The Smallpeice Trust is a charitable organisation that promotes science and engineering through the delivery of hands-on workshops and residential courses for secondary school pupils. Over the summer, I volunteered as a supervisor at 4 residential courses run by The Smallpeice Trust. Each course is hosted by a different University and everyone involved stays in the University’s halls of residence. This gives the students a glimpse into life as an undergraduate. During the day, the students participate in practical workshops run by engineers or university lecturers and attend careers talks by sponsoring companies. In the evenings, social activities are planned for the students and on the final evening, there is a formal dinner where the students are encouraged to interact with senior engineers from the sponsoring companies.
The first course I attended was in April and was hosted by the University of Durham. This course, ‘Step into STEM’, was designed to give local year 10 students insight into general science and engineering based careers. Over the 3 days, the students had to work in groups of 5 or 6 to complete two workshops, the first of which was run by the National Nuclear Laboratory. The students were challenged to build a centrifuge out of Mechano that could separate out ‘nuclear waste’ (a mix of oil, sand, and water). The second workshop was run by Jaguar Land Rover and had the students building a lightweight and durable car out of plastic sheeting, balsa wood, and a 9 volt battery.
The second course I attended was ‘Cyber Security with Electronics’ at the University of Portsmouth. This course was aimed at year 9 and 10 students with an interest in computer science and electrical engineering. Two organisations designed and ran the course, GCHQ and QinetiQ. To set the scene, the students were split into groups of 5 or 6 and asked to ‘infiltrate a terrorist ship’. The first challenge was to hack into a cluster of raspberry pis and required some programming knowledge. The second challenge was to use a printed circuit board and soldering to create an alarm that sounds when a light beam is broken. This was much easier for students who had previous experience soldering. Finally, breadboard circuit boards were used to build a robotic buggy that could follow a black line on a white surface. The three very different challenges meant that most students had at least one challenge with which they could fully engage.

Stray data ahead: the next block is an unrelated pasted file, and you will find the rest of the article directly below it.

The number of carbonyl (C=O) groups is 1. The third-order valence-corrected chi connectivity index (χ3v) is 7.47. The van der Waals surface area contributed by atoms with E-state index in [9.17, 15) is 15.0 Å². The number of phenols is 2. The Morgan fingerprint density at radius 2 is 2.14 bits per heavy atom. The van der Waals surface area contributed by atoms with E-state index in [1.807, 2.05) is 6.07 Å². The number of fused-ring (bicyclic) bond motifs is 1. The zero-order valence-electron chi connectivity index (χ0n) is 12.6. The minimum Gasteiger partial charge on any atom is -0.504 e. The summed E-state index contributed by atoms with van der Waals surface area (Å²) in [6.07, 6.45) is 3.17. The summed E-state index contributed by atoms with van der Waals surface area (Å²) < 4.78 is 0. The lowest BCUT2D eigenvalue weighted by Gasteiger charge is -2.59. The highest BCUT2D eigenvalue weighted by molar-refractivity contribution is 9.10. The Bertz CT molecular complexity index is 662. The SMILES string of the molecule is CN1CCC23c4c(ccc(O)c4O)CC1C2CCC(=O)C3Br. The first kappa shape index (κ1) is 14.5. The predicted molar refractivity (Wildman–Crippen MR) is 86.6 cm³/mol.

Third up was ‘Supercomputing in Engineering’ at the University of Southampton. This was the smallest course I attended with only 22 year 12 students split into teams of 3 or 4. As the students were older, the course was run slightly differently with the day activities being run by staff from the University’s Aeronautical Engineering department. Lectures on aeronautical engineering were complimented with workshops that included building computers, modelling aeroplane wings and weather balloon flight paths, and programming and app developing.
Finally, I attended a ‘Girls in Engineering’ course at the University of Bristol. This was a heavily subsidised course for girls in year 8 or 9 that aimed to encourage the study of STEM subjects at a higher level. There were 97 participants and 4 outside companies running workshops, Lloyds Registry, Selex, National Nuclear Laboratory, and Babcock. The Lloyds Registry challenge was to build a boat out of wood and an air propeller. Selex challenged the girls to add a series of sensors onto a remote control car. The National Nuclear Laboratory required the students to build a centrifuge that could separate an oil-water-sand mix. And finally, the Babcock challenge was to build a crane out of bamboo and rope.
Overall, working as a supervisor was rewarding but tiring work. During the day, a supervisor has the opportunity to engage with the students and the challenges set, but in the evening you are also responsible for making sure that the students get to bed on time.